The Souvenir

The Souvenir

A shy but ambitious film student (Honor Swinton Byrne) begins to find her voice as an artist while navigating a turbulent courtship with a charismatic but untrustworthy man (Tom Burke). She defies her protective mother (Tilda Swinton) and concerned friends as she slips deeper and deeper into an intense, emotionally fraught relationship that comes dangerously close to destroying her dreams.

From acclaimed writer-director Joanna Hogg comes an enigmatic and personal portrait of the artist as a young woman, combining passionate emotions and exquisite aesthetics into a lush, dreamlike story of young adulthood and first love.

Running Time
119 minutes
Release to DVD: T.B.A.

The Critics Comment

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100 CineVue/Lucy Popescu
It’s multi-layered and beautifully observed – as much about the creative process as it is about obsessive love. It’s a glorious affirmation of how experience feeds artistic endeavour

San Francisco Chronicle/G. Allen Johnson
The most passionate love affair in The Souvenir is with film. Hogg utilizes an almost cinema verite style, with a visual look of the grainy kind of 16mm film an ’80s film school student would work with. Her style is reminiscent of early Olivier Assayas or Éric Rohmer’s “The Green Ray” (1986), an acknowledged influence Castillo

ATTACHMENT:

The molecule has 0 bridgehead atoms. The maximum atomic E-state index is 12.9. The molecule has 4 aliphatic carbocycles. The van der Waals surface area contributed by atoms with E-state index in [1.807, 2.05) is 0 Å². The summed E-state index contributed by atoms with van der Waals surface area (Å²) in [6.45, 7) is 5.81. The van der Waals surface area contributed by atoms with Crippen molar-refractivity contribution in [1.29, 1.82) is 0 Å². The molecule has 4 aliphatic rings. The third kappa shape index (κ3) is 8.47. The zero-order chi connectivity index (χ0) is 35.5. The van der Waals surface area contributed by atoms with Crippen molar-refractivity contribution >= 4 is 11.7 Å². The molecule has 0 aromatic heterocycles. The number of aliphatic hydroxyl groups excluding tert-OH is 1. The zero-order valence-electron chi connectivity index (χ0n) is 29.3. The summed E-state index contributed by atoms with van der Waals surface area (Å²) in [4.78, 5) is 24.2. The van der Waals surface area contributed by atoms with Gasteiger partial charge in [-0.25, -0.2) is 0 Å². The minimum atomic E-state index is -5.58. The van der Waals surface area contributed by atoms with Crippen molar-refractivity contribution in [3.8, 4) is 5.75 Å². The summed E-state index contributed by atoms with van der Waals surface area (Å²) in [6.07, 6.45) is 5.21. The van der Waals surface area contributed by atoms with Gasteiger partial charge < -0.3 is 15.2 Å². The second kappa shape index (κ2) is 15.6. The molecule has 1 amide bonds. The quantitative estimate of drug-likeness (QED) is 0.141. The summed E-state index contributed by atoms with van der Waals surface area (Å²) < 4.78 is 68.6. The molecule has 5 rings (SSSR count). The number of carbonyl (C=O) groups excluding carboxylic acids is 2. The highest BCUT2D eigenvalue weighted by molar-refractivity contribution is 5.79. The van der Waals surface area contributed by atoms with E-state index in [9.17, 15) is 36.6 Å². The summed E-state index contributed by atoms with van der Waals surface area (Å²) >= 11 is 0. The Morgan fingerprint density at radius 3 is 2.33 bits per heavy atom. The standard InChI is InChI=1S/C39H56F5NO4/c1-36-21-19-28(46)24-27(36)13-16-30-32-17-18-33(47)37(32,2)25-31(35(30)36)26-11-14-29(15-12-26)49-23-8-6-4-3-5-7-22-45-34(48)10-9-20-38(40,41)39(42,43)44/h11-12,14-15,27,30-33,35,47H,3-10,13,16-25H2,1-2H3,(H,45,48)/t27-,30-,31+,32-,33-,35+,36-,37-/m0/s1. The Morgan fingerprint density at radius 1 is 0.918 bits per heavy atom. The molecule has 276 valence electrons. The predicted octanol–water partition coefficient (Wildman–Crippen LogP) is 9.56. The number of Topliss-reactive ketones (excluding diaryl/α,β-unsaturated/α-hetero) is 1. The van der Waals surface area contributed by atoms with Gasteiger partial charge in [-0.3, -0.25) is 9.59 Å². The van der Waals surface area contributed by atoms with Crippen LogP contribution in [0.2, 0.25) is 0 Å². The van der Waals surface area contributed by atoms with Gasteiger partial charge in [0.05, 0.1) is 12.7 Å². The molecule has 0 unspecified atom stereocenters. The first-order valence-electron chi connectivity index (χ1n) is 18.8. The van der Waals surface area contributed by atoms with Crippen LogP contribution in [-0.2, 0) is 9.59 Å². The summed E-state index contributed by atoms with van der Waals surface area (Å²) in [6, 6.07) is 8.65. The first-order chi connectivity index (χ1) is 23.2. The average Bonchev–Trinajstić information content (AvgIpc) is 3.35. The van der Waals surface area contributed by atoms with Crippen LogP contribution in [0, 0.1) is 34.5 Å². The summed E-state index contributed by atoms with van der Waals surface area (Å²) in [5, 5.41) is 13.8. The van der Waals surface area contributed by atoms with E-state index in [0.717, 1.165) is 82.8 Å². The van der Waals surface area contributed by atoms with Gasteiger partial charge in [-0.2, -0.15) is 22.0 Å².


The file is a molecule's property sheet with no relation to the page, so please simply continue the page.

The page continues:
For me, The Souvenir is perhaps the most empathetic movie to capture that kind of bad romance, the way it seeps into every aspect of your life, the way it changes your behavior, how you hold onto the memories of good times when things get rough and how after it ends, you're a changed person.

The New York Times/A.O. Scott
The Souvenir feels like a whispered confidence, an intimate disclosure that shouldn’t be betrayed because it isn’t really yours.

The Telegraph/Robbie Collin In tackling a story that is presumably, and perhaps painfully, close to home, [Hogg] has made her farthest-reaching film yet.

Variety/Guy Lodge
Achingly well-observed in its study of a young artist inspired, derailed and finally strengthened by a toxic relationship, it is at once the coming-of-age story of many women and a specific creative manifesto for one of modern British cinema’s most singular writer-directors.

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